During my quantifying user experience course I used statistical methods to analyze data. We analyzed data from an existing user study that had been conducted by the instructor in the past.
The goal of the data analysis was to analyze how multiple variables would affect user task performance.
All participants conducted four search tasks on everyday topics. Each participant performed an easy and difficult task with Interface A and an easy and difficult task with Interface B.
I started the project by compiling an initial analysis without hypothesis testing to get a better understanding of the raw data at hand. I looked at the interface and memory span effects on average task duration (s) and the interface and memory span effects on fixation duration (s). Task duration represents the length of time a user spends on a task while fixation duration represents the length of time a user rests their eyes on a particular section of the monitor.
The top two graphs show that interface B is easier to use than interface A, with users spending less time on interface B to complete tasks. The bottom graph shows that users with a higher memory span complete tasks faster than users with a lower memory span. Slide right to see the raw values.
The top two graphs again show that interface B is easier to use than interface A, with users spending less time fixated on the screen. The bottom graph interestingly shows that users with a higher memory span actually spend a longer time focusing on an area of the screen. Slide right to see the raw values.
The initial analysis gave me a good idea what the data looked like, but the next step was to calculate statistical SIGNIFICANCE using hypothesis testing. I used paired t-tests with a 95% confidence interval to compare three different parts of the study and determine if the results of the comparison were statistically significant:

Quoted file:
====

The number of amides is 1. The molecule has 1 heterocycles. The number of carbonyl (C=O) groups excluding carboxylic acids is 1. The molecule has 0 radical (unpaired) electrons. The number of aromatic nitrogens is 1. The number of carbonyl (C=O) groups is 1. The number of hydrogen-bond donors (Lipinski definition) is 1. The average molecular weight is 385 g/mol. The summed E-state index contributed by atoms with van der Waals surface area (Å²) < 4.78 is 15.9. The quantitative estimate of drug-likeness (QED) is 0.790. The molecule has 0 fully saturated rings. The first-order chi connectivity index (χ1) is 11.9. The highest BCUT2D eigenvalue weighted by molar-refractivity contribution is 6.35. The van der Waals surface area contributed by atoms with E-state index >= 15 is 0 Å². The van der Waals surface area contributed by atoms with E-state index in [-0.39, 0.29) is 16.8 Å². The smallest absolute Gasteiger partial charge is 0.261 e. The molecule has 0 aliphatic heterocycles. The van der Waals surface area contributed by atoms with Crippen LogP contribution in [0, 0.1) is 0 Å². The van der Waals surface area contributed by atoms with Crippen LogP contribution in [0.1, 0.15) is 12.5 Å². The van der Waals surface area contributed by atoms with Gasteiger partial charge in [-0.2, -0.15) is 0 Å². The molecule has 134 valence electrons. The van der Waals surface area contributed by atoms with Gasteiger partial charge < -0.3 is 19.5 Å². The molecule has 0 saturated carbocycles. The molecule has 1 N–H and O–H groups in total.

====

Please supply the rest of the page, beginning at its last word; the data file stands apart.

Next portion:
Based off of the data collected thus far, it is apparent that overall users perform better when using interface B rather than when using interface A. The t-tests allow us to conclude that specifically for the easy tasks, users perform better while using interface B, but we can not draw the same conclusion from analyzing the difficult tasks because the results were not statistically significant.
Looking at a new variable, fixation count, I calculated whether task duration and fixation count were correlated in any way. Fixation count represents the number of times a user's eyes focuses on a certain area of a screen.
There was a very strong, statistically significant positive correlation between task duration and fixation count. This data shows that as users spend longer amounts of time completing a task, the time they spend focusing on an area of the screen increases as well (and vice versa).
Lastly, I conducted a two way ANOVA analysis in order to examine the effect of memory span and interface on task duration and fixation duration. The descriptive statistics earlier gave me an idea of what to expect, with ANOVA analysis I would be able to accept or fail to accept the analysis drawn from the descriptive statistics.
The website interface was the only variable that resulted in a statistically significant effect on both task duration and fixation duration. There was no statistically significant effect found between memory span on task duration, memory span on fixation duration, and the interaction effect. Based off of these results, we can infer that participants took less time completing the task on interface B than on interface A AND participants took less time focusing on parts of the screen using interface B than on interface A.
Completing this project has reiterated to me the importance of statistical analysis when trying to infer information from data. The initial analysis told me one story, but the statistical analysis showed me what part of that story was reliable.
Because ANOVA analysis showed that the memory span effect on both fixation duration and task duration WAS NOT statistically significant, I can not rely on the data from the initial analysis. Because ANOVA analysis showed that the interface effect on both fixation duration and task duration WAS statistically significant, I can rely on the data from the initial analysis.
Building on top of the story, the T-Testing comparison analysis found that there was only a significant difference for the easy task complexities but NOT for the difficult task complexities.
Putting it all together and completing the story, we can only reliably infer that the significant difference between interface A and interface B mainly come from the effect of different interfaces on the EASY tasks. Therefore, users spend less time on easy tasks when using interface B. We can also reliably infer that the interface has an effect on fixation duration. Therefore, users spend less time focusing on parts of the screen when using interface B.
Overall, as a user experience researcher I would recommend the use of Interface B over Interface A.